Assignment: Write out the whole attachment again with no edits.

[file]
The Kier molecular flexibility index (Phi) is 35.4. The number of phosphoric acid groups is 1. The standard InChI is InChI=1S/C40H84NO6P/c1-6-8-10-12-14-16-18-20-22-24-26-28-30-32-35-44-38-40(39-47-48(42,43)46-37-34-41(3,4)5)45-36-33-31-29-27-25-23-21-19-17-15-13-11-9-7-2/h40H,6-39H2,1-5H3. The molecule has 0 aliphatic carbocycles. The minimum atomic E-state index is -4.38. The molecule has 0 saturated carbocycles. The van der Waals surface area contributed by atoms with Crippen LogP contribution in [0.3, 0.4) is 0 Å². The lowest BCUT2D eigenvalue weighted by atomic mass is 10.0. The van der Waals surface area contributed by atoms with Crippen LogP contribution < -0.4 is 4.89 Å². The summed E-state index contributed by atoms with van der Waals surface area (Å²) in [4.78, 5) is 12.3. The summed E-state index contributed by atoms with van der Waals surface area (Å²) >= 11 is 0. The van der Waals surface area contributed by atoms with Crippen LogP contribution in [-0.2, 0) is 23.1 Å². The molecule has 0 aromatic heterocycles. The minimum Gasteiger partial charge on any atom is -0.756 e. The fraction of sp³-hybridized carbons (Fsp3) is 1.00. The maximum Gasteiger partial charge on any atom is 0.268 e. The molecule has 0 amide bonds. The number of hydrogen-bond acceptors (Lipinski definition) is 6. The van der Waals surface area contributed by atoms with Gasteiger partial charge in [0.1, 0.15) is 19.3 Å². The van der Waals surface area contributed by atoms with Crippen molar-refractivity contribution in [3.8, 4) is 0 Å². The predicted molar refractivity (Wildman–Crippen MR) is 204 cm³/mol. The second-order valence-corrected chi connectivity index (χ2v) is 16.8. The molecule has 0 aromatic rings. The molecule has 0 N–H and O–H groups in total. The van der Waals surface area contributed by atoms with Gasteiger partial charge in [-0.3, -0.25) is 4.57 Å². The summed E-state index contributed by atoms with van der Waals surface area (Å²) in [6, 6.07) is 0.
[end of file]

The Kier molecular flexibility index (Phi) is 35.4. The number of phosphoric acid groups is 1. The standard InChI is InChI=1S/C40H84NO6P/c1-6-8-10-12-14-16-18-20-22-24-26-28-30-32-35-44-38-40(39-47-48(42,43)46-37-34-41(3,4)5)45-36-33-31-29-27-25-23-21-19-17-15-13-11-9-7-2/h40H,6-39H2,1-5H3. The molecule has 0 aliphatic carbocycles. The minimum atomic E-state index is -4.38. The molecule has 0 saturated carbocycles. The van der Waals surface area contributed by atoms with Crippen LogP contribution in [0.3, 0.4) is 0 Å². The lowest BCUT2D eigenvalue weighted by atomic mass is 10.0. The van der Waals surface area contributed by atoms with Crippen LogP contribution < -0.4 is 4.89 Å². The summed E-state index contributed by atoms with van der Waals surface area (Å²) in [4.78, 5) is 12.3. The summed E-state index contributed by atoms with van der Waals surface area (Å²) >= 11 is 0. The van der Waals surface area contributed by atoms with Crippen LogP contribution in [-0.2, 0) is 23.1 Å². The molecule has 0 aromatic heterocycles. The minimum Gasteiger partial charge on any atom is -0.756 e. The fraction of sp³-hybridized carbons (Fsp3) is 1.00. The maximum Gasteiger partial charge on any atom is 0.268 e. The molecule has 0 amide bonds. The number of hydrogen-bond acceptors (Lipinski definition) is 6. The van der Waals surface area contributed by atoms with Gasteiger partial charge in [0.1, 0.15) is 19.3 Å². The van der Waals surface area contributed by atoms with Crippen molar-refractivity contribution in [3.8, 4) is 0 Å². The predicted molar refractivity (Wildman–Crippen MR) is 204 cm³/mol. The second-order valence-corrected chi connectivity index (χ2v) is 16.8. The molecule has 0 aromatic rings. The molecule has 0 N–H and O–H groups in total. The van der Waals surface area contributed by atoms with Gasteiger partial charge in [-0.3, -0.25) is 4.57 Å². The summed E-state index contributed by atoms with van der Waals surface area (Å²) in [6, 6.07) is 0.